SIMI VALLEY — Rick Lemmo is betting that a century from now, his descendants will want to see his family photographs, genealogy, letters, baby teeth and other personal memorabilia.
Teacher Joni Simon thinks the children and grandchildren of her fourth-graders will enjoy perusing writing assignments, predictions and mementos.
And Brian Hutchens will send notes to his descendants about his family so those yet to come will know about him, his wife, JulieAnne, and sons Pierce, 9, and 4-month-old Hunter.
The trio will store their keepsakes in three of the 10,000 time capsules that will sit alongside 50 million government records and more than 100,000 artifacts at the Ronald Reagan Presidential Library and Museum. The capsules are scheduled to be opened Jan. 1, 2100.
"I like the ingenuity and creativity that has gone into these time capsules," said Hutchens, a 38-year-old La Canada resident. "All my family has to do is fill in the blanks."
Alongside a note that begins, "Dear loved family members, This is a present to you . . . ," Hutchens will include genealogy that goes back 200 years and photographs of his family and their ancestors.
"It's better than leaving it all in a safety deposit box at a bank with all the mergers going on," said Hutchens, who learned of the offer through Reagan Foundation mailings. The foundation is also marketing the capsules through the catalogs it sends to library supporters and through radio tie-ins.
Kirby Hanson, director of business development at the Ronald Reagan Presidential Foundation, was happy to point out another advantage to putting family information and treasures in a time capsule at a presidential library.
"Here the stuff is safe," Hanson said. "It won't be stored in an attic where someone from a future generation might find it and say, 'What the heck is this?' and then throw it out."
The archives will be kept in vaults at the library at a constant 70 degrees with 50% humidity. Records of those who have information locked in a time capsule will be posted on the foundation's Web site and updated on whatever Web sites evolve into in the next 100 years. Each student and every family participating will be given a certificate with an invitation to the Jan. 1, 2100, party at the library, when the capsules will be opened.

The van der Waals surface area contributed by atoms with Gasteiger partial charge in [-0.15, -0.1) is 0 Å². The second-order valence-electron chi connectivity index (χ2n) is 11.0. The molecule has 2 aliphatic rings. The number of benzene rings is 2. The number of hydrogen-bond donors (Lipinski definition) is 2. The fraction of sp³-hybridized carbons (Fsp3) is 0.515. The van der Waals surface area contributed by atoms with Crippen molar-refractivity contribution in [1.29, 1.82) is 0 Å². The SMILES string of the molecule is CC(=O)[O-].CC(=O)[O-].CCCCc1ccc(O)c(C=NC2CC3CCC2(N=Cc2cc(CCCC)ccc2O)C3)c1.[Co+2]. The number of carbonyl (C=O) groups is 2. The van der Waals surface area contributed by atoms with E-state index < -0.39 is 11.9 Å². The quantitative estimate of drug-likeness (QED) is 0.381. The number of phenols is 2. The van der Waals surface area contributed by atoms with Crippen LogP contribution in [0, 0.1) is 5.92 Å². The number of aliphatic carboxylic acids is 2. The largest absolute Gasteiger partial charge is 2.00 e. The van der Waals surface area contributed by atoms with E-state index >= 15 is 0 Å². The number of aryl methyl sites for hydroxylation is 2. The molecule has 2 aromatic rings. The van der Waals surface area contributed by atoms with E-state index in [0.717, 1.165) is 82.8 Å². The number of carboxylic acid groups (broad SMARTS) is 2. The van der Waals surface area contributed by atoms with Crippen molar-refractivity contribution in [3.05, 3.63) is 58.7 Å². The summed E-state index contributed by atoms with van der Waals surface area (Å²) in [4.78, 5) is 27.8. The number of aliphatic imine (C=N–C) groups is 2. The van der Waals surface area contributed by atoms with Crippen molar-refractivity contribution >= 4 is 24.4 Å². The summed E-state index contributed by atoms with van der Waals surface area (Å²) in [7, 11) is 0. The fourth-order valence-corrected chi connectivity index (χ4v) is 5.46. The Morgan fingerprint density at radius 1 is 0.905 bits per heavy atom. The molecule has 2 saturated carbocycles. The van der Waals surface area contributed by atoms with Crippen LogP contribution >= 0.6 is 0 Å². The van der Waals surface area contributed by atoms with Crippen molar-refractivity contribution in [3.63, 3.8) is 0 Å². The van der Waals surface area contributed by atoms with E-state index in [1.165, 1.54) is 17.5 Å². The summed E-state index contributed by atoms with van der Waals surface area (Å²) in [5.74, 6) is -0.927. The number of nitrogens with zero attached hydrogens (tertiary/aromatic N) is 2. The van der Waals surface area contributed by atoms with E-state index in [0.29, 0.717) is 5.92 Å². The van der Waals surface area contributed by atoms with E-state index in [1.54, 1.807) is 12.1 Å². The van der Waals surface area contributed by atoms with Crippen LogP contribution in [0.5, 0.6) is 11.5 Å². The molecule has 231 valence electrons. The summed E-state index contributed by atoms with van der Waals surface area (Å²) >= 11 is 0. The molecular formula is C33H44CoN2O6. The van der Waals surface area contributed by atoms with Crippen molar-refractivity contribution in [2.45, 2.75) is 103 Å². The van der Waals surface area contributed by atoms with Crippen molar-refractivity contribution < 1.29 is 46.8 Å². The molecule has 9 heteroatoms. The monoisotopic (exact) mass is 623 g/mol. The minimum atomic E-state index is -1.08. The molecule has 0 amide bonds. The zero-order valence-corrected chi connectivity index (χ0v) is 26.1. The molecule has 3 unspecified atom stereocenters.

Putting information on computer disks is discouraged, because there is no way to know if anyone will be able to access the technology.
"Pen and paper is the best way to go," Hanson advised.
That's just what Simon's 32 Westlake Hills Elementary School students used to write their predictions for the future, which will be included in their class' time capsule along with various other writing assignments and their family trees.
"I think schools will look like stadiums and the playground will look like a big water park," wrote Marcelle Khalil, 9.
Warnings about population increases and global warming prompted her to write that, Marcelle said.
Some kids predicted bad weather ahead, with everyone forced to live underground. Others were more optimistic and thought people would not only still live on the Earth's surface but use flying cars.
"I think every 12-year-old will have a driver's license so the parents won't have to be so busy," said 9-year-old Vicky Lou.
No more shots, cures for disease and more tropical islands were included in other predictions, along with some ideas about inventions that would make life easier.
"I think we'll be able to push a button and our clothes will appear on us," said Kevin Sloan, 9.
"We won't have to read books anymore," said 9-year-old Anthony Haghighi. "The books will read themselves to us."
All their predictions will be included inside a time capsule that features a 12 1/4- by 10 1/4- by 5-inch box, which will hold genealogy forms, three archival-quality file folders and other keepsakes. The boxes hold about 800 pages and cost $250 each. Schools get a 50% discount. More information is available at http://www.reaganfoundation.org.
Ninety of the boxes have been sold so far, 40 to developer Rick Caruso, who donated them to Conejo Valley schools.
Hanson also encourages those filling time capsules to include a lock of hair as a DNA sample for future generations.
"Who knows what they'll be able to find out about us with a lock of hair?" she said.
Don't tell the Lemmo kids, but the teeth their parents have gotten back from the tooth fairy will be among the treasures included in their box.
"The time capsule is a tremendous idea," said Lemmo, a Newbury Park resident. "I know what I put in there is going to be safe."
He is optimistic but not so certain about who is going to be around for the Millennium Time Capsule opening party a century away.
"I am reasonably sure I'm not going to be around," Lemmo said. "But, with technology bringing so many surprises, I might be."
Parents responding to a request from Simon for a volunteer to pick up the class time capsule when it is opened brought a variety of responses, including one mother who wrote, "I plan to wear my best wings and halo to the event."